I know enough about myself and others, to realise sunshine, booze and badly cooked burgers equals boorishness at best and salmonella and a scrap at worst. I learned early in my career, having watched the resident surveyor and the pompous prig from the commercial property section heading to the pub at lunchtime, that drinking during the day was not a good habit. Some drunks become garrulous, some sleepy, and others want to pick a fight, none good options if you’re climbing a ladder later or flogging a retail unit to the Salvation Army.
‘Oh God, it’s full of people I abhor.’ I say sotto voiced to my wife, as we arrive and I switch on default mode smile, with all the sincerity I can muster where a fee is not involved.
‘Just don’t say anything contentious.’ She hisses, as I scan the knots of people already formed round tables, sun shades and of course, the Aussie-sized gas barbecue.
‘How nice to see you.’ Gushes the lady host, towards my wife mainly, although she takes my proffered bottle of Rioja swiftly enough.
‘We wouldn’t have missed it for the world.’ Replies my wife effortlessly, clearly having forgotten my desperate scanning of the television schedules looking for excuses to cancel.
I manage to sidle away to the drinks table and procure a cold beer, avoiding eye contact but keeping tabs on the bottle of red. Several animated conversations are already in full swing. I sense trouble. The cauldron of Carlsberg, clashing egos and chardonnay, almost guaranteed to cause a commotion. I can only hope a couple of matrimonials and a forced sale or two are the end result. I have business cards in my shorts pocket.
‘So the estate agent eh?’ Accuses an acne-scarred man with bald head, and bovine companion. Several nearby conversations splutter to a halt and I feel steely stares coming my way – at least I imagine I do. People love to know how much their home has appreciated when times are good but they’re not so keen to take the hit when the economy founders. Either way, I get the blame.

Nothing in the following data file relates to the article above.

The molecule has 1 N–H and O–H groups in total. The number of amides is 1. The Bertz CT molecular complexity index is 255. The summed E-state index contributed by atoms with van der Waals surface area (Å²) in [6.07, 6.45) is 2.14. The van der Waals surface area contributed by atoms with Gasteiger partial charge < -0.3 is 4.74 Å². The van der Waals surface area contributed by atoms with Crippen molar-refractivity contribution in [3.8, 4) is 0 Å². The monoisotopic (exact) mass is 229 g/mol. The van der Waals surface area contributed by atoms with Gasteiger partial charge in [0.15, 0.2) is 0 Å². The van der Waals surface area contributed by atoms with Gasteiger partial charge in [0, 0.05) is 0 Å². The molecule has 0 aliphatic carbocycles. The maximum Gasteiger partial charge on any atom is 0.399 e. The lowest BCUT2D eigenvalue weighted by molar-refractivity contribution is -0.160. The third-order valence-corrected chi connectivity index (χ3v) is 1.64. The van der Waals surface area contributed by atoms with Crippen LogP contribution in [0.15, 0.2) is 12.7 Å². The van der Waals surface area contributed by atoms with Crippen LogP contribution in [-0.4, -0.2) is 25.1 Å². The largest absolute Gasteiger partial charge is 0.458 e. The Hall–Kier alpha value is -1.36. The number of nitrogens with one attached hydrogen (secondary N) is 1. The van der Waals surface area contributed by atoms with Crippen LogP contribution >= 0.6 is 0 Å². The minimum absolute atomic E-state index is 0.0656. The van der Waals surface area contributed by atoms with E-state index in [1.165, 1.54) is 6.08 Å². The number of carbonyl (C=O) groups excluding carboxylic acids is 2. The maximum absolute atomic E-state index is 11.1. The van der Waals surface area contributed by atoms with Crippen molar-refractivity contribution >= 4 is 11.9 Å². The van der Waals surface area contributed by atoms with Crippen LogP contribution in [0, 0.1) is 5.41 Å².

‘We’re thinking of moving.’ Blusters the man as I spot his pate is already red raw and hope he’s forgotten the sun cream.
‘Really?’ I bat back neutrally. I should always be prospecting for business, hence the cards nestling by my crotch, but sometimes you don’t want to deal too close to home. Besides this man is a time-waster.
‘Yep. If we get the right price of course.’ He chortles as his cow-faced wife chews on an unaccustomed – by the look of her figure – stick of celery. Everyone will move at the right price, I think sourly, as I mentally run the numbers and know he’ll take it personally.
‘Of course we won’t hold you to it.’ He lies, as his wife nods in agreement, after I’ve tried to obfuscate then generalise.
‘What did you say to them?’ hisses my wife as she joins me clutching a soft drink and I watch a funeral pyre smokestack rising from the antipodean meat crematorium.
‘Just a few home truths.’ I tell her with a chuckle. Ones short-lived, as another pair of tormentors heads my way like wasps to a jam sandwich.
‘So your lot had their arses smacked over that PPI fiasco.’ States another instant expert, several beers and several hurt householders later. No sooner have I extricated myself – banks no longer owning too many estate agencies - than two bores want free advice on how to sell without revealing a boundary dispute.
Head spinning from booze, guts churning from charred meat products, mind numbly adding noughts to values, I feel a hand on my arm. Years ago an urgent: ‘I think I should take you home now’, presaged an evening of adult entertainment.
Now I just want the lie-down.